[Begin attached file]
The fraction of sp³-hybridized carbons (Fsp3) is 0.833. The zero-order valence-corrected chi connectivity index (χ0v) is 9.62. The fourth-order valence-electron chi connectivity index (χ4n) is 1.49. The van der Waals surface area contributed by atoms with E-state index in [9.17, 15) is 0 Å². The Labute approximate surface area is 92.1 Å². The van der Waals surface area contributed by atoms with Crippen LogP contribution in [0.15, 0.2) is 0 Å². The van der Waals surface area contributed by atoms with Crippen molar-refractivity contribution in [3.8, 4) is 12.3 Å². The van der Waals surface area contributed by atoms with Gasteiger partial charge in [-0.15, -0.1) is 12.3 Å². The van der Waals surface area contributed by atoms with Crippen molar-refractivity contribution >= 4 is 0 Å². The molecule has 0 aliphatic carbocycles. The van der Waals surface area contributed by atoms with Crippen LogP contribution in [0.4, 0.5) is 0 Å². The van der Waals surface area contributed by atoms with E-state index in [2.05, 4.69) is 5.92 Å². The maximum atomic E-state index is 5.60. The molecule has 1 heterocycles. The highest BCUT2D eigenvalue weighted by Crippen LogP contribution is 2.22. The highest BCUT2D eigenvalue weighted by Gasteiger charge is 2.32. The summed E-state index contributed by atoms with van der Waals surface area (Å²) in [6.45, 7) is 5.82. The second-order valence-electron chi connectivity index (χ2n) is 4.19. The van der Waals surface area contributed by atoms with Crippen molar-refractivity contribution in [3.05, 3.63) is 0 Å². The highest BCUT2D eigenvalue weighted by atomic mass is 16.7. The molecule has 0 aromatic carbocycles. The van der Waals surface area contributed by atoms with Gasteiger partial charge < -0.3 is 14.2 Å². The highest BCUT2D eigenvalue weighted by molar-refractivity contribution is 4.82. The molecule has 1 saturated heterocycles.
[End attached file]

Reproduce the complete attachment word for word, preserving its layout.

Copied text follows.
The fraction of sp³-hybridized carbons (Fsp3) is 0.833. The zero-order valence-corrected chi connectivity index (χ0v) is 9.62. The fourth-order valence-electron chi connectivity index (χ4n) is 1.49. The van der Waals surface area contributed by atoms with E-state index in [9.17, 15) is 0 Å². The Labute approximate surface area is 92.1 Å². The van der Waals surface area contributed by atoms with Crippen LogP contribution in [0.15, 0.2) is 0 Å². The van der Waals surface area contributed by atoms with Crippen molar-refractivity contribution in [3.8, 4) is 12.3 Å². The van der Waals surface area contributed by atoms with Gasteiger partial charge in [-0.15, -0.1) is 12.3 Å². The van der Waals surface area contributed by atoms with Crippen molar-refractivity contribution >= 4 is 0 Å². The molecule has 0 aliphatic carbocycles. The van der Waals surface area contributed by atoms with Crippen LogP contribution in [0.4, 0.5) is 0 Å². The van der Waals surface area contributed by atoms with E-state index in [2.05, 4.69) is 5.92 Å². The maximum atomic E-state index is 5.60. The molecule has 1 heterocycles. The highest BCUT2D eigenvalue weighted by Crippen LogP contribution is 2.22. The highest BCUT2D eigenvalue weighted by Gasteiger charge is 2.32. The summed E-state index contributed by atoms with van der Waals surface area (Å²) in [6.45, 7) is 5.82. The second-order valence-electron chi connectivity index (χ2n) is 4.19. The van der Waals surface area contributed by atoms with Crippen molar-refractivity contribution in [3.05, 3.63) is 0 Å². The highest BCUT2D eigenvalue weighted by atomic mass is 16.7. The molecule has 0 aromatic carbocycles. The van der Waals surface area contributed by atoms with Gasteiger partial charge < -0.3 is 14.2 Å². The highest BCUT2D eigenvalue weighted by molar-refractivity contribution is 4.82. The molecule has 1 saturated heterocycles.